The festive season is on and so are the preparations of celebrations of festivity which includes jewellery shopping. In Indian tradition, buying gold and gold jewellery is considered auspicious on festivals. Times have changed and tables have turned so is the form of gold and gold jewellery. Platinum which is rarely heard and bought but is costlier than gold is the known as ‘silver shining metal’ or ‘white gold’ is ruling the market. Apart from festivities, platinum holds a special place among bridal jewellery.
The term ‘platinum’ is derived from Spanish term ‘platina’, which is literally translated into “little silver”. Chemically Platinum is represented by PT. it is the least reactive and most rarely found metal among all precious metals. Platinum is generally non-reactive and possess a remarkable resistance to corrosion and even at high temperatures it stays stable. Platinum is used in catalytic converters, laboratory equipment, electrical contacts and electrodes, platinum resistance thermometers, dentistry equipment, and jewelry. Platinum is more ductile than gold and is also known as silvery white gold. In April 2012, Gold was priced at $1,634.10 per ounce and platinum was priced at $1,602.00 per ounce. But Platinum prices are riding high and have crossed the gold mark price bar.
It is known fact the despite gold prices been skyrocketing since time immemorial, platinum is always riding high than gold. The charm of platinum entices due to its silvery shine and virtue of gold combined together. This is the reason why is it called silver shining gold. There are many reasons why platinum is costlier than gold. Here are few of them:
Mining procedure for gold is much easier than platinum. Difficulties involved with mining procedures of platinum triggers the price.
Due to its rhodium plating and silver shine, platinum unlike gold never needs re-plating and thus is a treasure to keep forever.
Platinum is little harder than gold in daily wears so it’s less vulnerable to wear and tear conditions.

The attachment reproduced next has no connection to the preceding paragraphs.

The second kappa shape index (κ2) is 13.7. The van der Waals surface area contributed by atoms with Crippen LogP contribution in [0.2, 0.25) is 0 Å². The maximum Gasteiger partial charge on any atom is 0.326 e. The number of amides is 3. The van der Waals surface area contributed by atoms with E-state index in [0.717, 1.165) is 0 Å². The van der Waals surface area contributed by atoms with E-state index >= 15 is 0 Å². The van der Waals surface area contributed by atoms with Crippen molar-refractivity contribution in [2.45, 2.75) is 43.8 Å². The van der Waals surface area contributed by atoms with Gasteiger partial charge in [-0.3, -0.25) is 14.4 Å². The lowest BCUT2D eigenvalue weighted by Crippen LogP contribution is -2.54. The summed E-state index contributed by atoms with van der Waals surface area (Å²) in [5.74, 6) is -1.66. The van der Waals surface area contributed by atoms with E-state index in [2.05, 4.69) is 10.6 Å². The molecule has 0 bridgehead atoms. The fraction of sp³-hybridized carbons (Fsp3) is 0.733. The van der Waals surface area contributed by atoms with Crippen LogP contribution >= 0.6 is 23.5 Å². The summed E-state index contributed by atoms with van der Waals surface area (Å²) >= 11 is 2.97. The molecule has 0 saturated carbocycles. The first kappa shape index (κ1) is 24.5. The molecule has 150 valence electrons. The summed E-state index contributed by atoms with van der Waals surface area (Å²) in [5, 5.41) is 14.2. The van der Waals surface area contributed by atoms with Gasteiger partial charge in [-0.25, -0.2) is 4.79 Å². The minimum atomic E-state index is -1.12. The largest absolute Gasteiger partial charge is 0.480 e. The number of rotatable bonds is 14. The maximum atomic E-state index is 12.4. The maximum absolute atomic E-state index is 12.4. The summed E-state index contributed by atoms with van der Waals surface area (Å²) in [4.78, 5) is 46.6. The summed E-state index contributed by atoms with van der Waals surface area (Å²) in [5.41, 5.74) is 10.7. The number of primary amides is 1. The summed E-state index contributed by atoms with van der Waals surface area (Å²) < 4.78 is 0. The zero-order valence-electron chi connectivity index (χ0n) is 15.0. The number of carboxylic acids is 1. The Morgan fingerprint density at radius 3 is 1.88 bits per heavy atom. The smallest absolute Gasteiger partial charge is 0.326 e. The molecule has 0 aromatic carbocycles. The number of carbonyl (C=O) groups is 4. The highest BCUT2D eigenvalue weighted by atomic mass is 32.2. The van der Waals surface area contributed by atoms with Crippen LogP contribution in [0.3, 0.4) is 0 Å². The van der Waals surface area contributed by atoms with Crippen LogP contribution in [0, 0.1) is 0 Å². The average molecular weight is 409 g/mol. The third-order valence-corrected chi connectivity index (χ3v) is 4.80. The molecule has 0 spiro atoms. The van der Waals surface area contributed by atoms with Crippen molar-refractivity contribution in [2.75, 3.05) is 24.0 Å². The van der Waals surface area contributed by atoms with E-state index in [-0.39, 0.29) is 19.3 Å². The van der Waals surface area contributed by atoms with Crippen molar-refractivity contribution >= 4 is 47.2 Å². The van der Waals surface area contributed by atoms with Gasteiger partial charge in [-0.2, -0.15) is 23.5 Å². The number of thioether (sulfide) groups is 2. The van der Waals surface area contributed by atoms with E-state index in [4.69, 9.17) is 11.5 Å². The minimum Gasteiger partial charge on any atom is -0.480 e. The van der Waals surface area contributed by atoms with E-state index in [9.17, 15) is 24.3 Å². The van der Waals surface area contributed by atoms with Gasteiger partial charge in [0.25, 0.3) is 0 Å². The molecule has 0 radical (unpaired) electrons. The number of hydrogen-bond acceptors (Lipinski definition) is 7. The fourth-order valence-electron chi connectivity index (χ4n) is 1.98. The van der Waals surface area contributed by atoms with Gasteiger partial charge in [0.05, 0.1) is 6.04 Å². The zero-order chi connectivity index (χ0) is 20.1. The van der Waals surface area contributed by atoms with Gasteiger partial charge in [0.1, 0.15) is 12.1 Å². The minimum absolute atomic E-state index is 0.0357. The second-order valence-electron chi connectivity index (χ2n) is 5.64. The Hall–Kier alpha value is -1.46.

The platinum alloy used in jewelry consists of 85% to 95% platinum, that’s 850 to 950 parts platinum for every thousand parts. Gold jewelry conversely generally uses a maximum of 75% or 750 parts gold per thousand parts for 18ct jewelry, or less gold for 14ct, 10ct or 9ct jewelry.
The price of any metal is also contributed by the factor that the type of alloy is used for finishing or boosting shine and virtue of the basic metal and platinum is not left behind in the race. Earlier platinum was mixed with the alloy of gold to maintain its shine but now palladium is used which helps to retain its whiteness. Whereas the higher price of platinum than gold is concerned, the alloy palladium itself is costlier than gold.
Platinum is also denser than gold and it weighs more than gold. As price is decided by weight per gram then this heaviness of platinum also contributes to the higher price than gold.
Labor used in the making and molding of platinum needs to more skilled and perfect in the procedure as the making of platinum has to be done in an environment which is not tainted or affected by the effect of any other metal.
The logic of demand and supply also favors platinum prices rising high. Gold is much more in demand whereas platinum is still not the toast of the town. Low demand and even lower supply and availability of platinum are what make this silvery white precious metal more precious and pricey.
Gold might be the first choice among the middle class jewellery buyers but platinum is always holding its head high with the luxury factor attached to it and thus is the choice of elite class.
South Africa which is major supplier of platinum will be soon facing a downtime in supply and thus 2013 are estimated to be heavy on platinum & platinum jewellery buyers. Jeffrey Rhodes, global head of precious metals of INTL Commodities said, “Over the last three months, we have seen platinum at a steep discount to gold of more than $200 below gold and it makes no sense especially to a metal which is vulnerable to supply shocks. Platinum is currently at a discount of $144 an ounce to gold, and prices of the white metal may climb to $2,000 by end of December.”